Sunshine at almost 1 year old
For my family, food really is the centre of our world. It dictates our activities, our playdates, our potlucks, our moods, our health, our survival. It is all encompassing, affecting everything about our day from the moment we wake til the moment we go to sleep, and then during the night, too. Without food, we may all die, but with food, my daughter may die, also.
You see, my 5 year old daughter has type 1 diabetes and for her, food may be, on the one hand, life sustaining and nourishing, or else it may be poison. Without insulin, Sunshine's body has no way to convert the carbohydrates in food into the energy we need to stay alive. And so we must be at the ready, 24/7, to deal with any fluctuations in her blood sugar.
Sunshine in the hospital when she was diagnosed, eating her last meal before we began carb counting every morsel that passes her lips
a month's worth of supplies to keep Sunshine alive
a glucometer measures her blood sugar levels
Everything to do with food revolves around Sunshine's blood sugar level. We test her up to 20 times a day by poking her fingers with a sharp little razor-like lancet. A small glucometer measures the blood sugar level and then we can determine how much insulin will be needed for what she is about to eat. It is a fine balancing act that constantly requires attention and revision. During any given day, Sunshine goes between the two extremes of low blood sugar (she needs sugar fast!) and high blood sugar (she needs insulin which can take a while to take effect). It is always up and down, that is the nature of blood sugars, including those without diabetes. However, the blood sugar extremes in a person with type 1 diabetes can result in death, in a matter of minutes. On a normal day, we may manage to keep Sunshine in range for some of the day.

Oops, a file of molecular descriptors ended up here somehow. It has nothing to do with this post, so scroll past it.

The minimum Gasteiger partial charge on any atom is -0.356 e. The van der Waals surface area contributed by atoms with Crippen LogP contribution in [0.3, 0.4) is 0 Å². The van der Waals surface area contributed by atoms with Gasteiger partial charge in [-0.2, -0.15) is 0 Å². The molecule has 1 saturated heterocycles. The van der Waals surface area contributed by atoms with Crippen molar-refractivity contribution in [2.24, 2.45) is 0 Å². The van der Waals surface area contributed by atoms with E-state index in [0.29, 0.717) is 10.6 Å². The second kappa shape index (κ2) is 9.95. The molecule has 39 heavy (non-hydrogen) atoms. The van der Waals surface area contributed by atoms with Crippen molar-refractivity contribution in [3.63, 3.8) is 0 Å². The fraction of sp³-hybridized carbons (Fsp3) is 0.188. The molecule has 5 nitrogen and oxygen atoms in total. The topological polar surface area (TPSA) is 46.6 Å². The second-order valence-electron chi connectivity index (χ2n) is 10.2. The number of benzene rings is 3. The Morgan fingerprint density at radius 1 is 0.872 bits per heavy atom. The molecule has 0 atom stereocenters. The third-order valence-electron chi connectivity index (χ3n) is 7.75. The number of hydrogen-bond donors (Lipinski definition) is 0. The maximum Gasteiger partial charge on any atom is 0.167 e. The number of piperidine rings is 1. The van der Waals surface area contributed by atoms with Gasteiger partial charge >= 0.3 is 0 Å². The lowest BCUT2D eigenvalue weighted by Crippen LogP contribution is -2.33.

When a person with T1D has blood sugars that are out of range, they feel miserable ~ blurry vision, stomach aches, nausea, headaches, disorientation, shaking, thirsty, hungry, low energy, needing to pee a lot. For most of us, these symptoms would make us feel lousy, irritable, or angry. For a young child who cannot understand what is happening to her, it is terrifying and frustrating. She becomes upset for long spells without consolation. Every day. Several times a day.
Sunshine is waiting for the banana (on our scale) because her blood sugar is too high to eat it right away (2012)
When Sunshine was first diagnosed, we began with injections. We were facing up to 15 or 20 injections a day, whenever she ate anything. I was so completely overwhelmed and sinking fast! I felt life was so backwards that my little 2 year old was being forced to eat the food she was given (at a specific time of day, not necessarily when she was wanting it) because the insulin was in her body and needing to convert the carbs into energy...so we needed to give her body the carbs, no matter what! Of course, she was still a toddler and very frustrated, so the precisely counted and weighed and calculated food was thrown onto the ground where I would quickly scrape it off the floor and count and weigh and calculate it again to see what she had missed, and then give her a juice box to make up the carbs!!!! All the while, I felt sick that this was exactly the opposite of how I wanted to raise my children, particularly my daughter...going against listening to her own body to feel what it was wanting but being told what was needed ~ and it had to happen right away.
a sugary juice brings up a low blood sugar while going for a walk, one year post-diagnosis
The insulin pump changed so much of our life with T1D for the better. Food is less of an issue for her, it is much more natural that she eats when she is hungry and stops when she is full. We still cannot go anywhere without her diabetes kit that contains a few juice boxes and an emergency glucagon (sort of like an epi-pen for low blood sugars).
Sunshine's insulin pump ~ in purple! We change the site (which is a needle where the pink port is on her belly) every 2-3 days...it takes two of us to do a set change
Over the last three years since Sunshine was diagnosed, I have learned so much. My husband and I, just as the doctors predicted, have become expert researchers, doctors, nurses, therapists, and nutritionists. We function on waking up every few hours all night long to do blood sugar checks...every single night. We calculate carbohydrates in meals in seconds flat. We can use her insulin pump in the dark with a flashlight held between our teeth. We can rouse her up from a deep sleep and administer a juice without her waking up...or her brothers. We can show her that life is so much more than living with a life-threatening illness ~ it is simply something she (and we) have to do. We cannot drop the ball on this...ever. There are no second chances.